Not all workloads can be moved to the public cloud. On-premise equipment will play a part in hybrid cloud solutions, and employees will still need laptops and mobile devices to access data and applications. The shift to a eco-friendlier infrastructure must be complemented by a more sustainable procurement strategy if businesses are to meet their climate targets.
For example, many smartphones are designed to be replaced rather than repaired, while software updates can often render the device unusable because of performance or battery life issues. Even worse, support can be withdrawn after a set period of time, exposing the device to security risks.
Only 20% of all e-waste is recycled responsibly.
If equipment isn’t disposed of responsibly and ends up in landfill, useful material is wasted and hazardous chemicals are released into the environment. According to the UN, the world produces as much as 50 million tonnes of e-Waste each year but only 20% is recycled.
Replacing used equipment also generates additional environmental costs. Manufacturing and transporting new equipment generate more technology and also involves mining precious, rare metals.
The threat to the environment is real, but so is the threat to business. Irresponsibly disposed hardware could still contain sensitive data that could cause a breach. And of course, purchasing new equipment eats into IT budgets.
When it comes to hardware procurement, environmentally conscious businesses should therefore adopt technologies that are long-lasting, repairable, recyclable, and can be disposed of responsibly. Greenpeace regularly reports on the green credentials of major technology companies, offering procurement departments valuable insight, while several major mobile operators have teamed up on a new ‘Eco-Rating’ system that assesses devices on their impact to the environment.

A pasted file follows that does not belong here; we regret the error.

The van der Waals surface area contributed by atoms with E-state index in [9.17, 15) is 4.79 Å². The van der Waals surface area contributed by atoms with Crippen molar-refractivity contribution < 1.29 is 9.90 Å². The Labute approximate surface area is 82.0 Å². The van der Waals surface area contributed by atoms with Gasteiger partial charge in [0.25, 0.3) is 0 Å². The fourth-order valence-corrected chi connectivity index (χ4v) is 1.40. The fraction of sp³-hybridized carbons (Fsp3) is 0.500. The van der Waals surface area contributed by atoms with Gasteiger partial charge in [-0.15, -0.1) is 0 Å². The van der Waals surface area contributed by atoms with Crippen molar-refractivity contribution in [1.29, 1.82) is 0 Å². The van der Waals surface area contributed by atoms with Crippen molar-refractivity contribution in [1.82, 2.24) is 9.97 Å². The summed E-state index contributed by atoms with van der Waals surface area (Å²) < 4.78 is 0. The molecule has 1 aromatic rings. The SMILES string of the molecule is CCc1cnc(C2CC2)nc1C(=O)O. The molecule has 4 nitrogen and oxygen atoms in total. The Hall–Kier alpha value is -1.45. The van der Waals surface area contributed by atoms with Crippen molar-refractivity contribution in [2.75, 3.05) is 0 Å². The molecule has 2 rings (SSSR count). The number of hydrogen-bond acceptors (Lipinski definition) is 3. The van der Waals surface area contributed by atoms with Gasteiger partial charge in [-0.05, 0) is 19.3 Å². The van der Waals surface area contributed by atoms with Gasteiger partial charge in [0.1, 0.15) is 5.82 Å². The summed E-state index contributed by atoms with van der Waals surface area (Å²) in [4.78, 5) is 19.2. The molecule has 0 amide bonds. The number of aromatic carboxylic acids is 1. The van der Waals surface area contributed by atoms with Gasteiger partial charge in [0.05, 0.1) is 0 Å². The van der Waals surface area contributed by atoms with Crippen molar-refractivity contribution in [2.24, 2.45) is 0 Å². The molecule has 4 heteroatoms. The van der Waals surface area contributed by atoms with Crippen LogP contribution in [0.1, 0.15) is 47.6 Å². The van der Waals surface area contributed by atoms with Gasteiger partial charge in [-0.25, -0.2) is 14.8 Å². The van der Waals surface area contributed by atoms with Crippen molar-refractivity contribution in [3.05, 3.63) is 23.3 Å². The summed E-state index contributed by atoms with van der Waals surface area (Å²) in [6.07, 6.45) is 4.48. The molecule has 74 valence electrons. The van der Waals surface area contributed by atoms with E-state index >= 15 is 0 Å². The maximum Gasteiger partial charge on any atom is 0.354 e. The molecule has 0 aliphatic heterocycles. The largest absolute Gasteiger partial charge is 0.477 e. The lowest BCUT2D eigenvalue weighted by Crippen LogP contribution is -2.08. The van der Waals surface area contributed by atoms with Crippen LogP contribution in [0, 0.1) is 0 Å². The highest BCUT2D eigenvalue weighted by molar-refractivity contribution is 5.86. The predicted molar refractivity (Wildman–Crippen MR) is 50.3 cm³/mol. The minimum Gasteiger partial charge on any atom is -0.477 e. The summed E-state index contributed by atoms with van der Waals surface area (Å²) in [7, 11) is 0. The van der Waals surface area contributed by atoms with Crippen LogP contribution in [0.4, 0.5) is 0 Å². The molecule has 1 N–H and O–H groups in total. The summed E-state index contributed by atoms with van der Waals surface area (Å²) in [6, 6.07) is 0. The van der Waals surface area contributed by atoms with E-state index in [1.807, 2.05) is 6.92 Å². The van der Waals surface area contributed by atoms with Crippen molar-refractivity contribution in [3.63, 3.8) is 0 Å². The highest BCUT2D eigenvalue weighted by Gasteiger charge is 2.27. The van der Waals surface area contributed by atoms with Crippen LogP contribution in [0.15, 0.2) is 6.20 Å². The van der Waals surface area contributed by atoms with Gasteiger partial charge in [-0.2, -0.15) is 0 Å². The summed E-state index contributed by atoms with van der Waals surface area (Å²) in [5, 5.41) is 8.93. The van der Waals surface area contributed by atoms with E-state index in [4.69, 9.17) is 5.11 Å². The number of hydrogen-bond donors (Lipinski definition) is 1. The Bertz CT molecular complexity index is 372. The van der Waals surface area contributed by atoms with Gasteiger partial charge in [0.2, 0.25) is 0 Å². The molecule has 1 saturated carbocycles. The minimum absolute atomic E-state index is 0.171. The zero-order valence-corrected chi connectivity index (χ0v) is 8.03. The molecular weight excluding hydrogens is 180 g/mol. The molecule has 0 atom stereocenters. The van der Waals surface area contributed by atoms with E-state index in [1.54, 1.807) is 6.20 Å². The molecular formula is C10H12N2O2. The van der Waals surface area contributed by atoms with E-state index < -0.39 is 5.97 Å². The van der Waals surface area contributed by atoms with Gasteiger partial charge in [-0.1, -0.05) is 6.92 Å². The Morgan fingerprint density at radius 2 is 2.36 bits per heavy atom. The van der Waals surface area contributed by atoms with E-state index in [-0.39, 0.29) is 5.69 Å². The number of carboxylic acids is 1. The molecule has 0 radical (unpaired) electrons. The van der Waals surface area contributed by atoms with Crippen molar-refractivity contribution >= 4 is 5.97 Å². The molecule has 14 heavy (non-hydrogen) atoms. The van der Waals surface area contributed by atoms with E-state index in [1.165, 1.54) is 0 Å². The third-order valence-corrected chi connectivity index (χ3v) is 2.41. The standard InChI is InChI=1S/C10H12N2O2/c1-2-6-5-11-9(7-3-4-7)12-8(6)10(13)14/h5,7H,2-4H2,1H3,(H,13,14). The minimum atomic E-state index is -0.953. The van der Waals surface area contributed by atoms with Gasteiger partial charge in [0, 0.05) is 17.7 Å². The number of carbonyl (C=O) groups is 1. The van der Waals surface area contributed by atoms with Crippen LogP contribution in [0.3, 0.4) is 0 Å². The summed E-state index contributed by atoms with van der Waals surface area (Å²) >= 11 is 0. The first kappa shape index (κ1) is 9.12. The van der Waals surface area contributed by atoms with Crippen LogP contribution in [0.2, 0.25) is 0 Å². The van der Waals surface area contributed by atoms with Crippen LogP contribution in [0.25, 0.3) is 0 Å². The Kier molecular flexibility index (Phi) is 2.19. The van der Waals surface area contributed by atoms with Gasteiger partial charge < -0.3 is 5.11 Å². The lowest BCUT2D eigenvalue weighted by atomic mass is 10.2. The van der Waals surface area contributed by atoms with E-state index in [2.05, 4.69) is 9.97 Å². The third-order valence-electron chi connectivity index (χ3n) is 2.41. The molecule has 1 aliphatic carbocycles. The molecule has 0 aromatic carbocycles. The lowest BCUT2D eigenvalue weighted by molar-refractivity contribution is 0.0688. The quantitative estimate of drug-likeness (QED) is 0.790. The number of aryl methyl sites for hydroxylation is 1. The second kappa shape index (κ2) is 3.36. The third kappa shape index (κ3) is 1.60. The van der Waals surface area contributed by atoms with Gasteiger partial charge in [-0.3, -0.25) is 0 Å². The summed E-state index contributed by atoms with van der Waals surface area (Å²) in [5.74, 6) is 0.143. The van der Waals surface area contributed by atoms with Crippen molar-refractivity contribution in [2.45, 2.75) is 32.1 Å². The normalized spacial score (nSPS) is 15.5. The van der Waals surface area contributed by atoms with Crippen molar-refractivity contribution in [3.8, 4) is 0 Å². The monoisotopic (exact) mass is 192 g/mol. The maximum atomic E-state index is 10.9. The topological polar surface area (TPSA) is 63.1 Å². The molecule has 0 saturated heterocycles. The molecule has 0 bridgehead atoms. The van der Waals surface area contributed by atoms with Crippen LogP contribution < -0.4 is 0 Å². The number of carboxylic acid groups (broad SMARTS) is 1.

An effective asset lifecycle management solution takes the considered approach to vendor selection a step further, ensuring staff have right tools to do their job, extending and overseeing the lifespan of equipment, and providing safe and responsible disposal.
As the world becomes more advanced and more connected, the influence of technology on the environment will become even greater. But there is also no denying that technology can be a powerful force for good.
Cloud technologies can stop 1 billion metric tonnes of CO2 by 2024.
The Internet of Things (IoT) can provide valuable environmental data that can help cloud-based Artificial Intelligence (AI) to solve climate challenges. The IoT can also make factories and buildings smarter and more efficient by regulating power and lighting systems, while connected car applications and electric fleets can optimise routes and reduce emissions across a variety of industries.
But these benefits should not give technology exemption from scrutiny. The path to a more sustainable future will take all of us and every action helps.
Climate change is one of the most important societal issues of our time and many organisations have set ambitious environmental targets. A more sustainable approach to procurement can help businesses achieve these goals.
Find out how Insight can help your organisation achieve its digital transformation and sustainability goals with supply chain optimisation.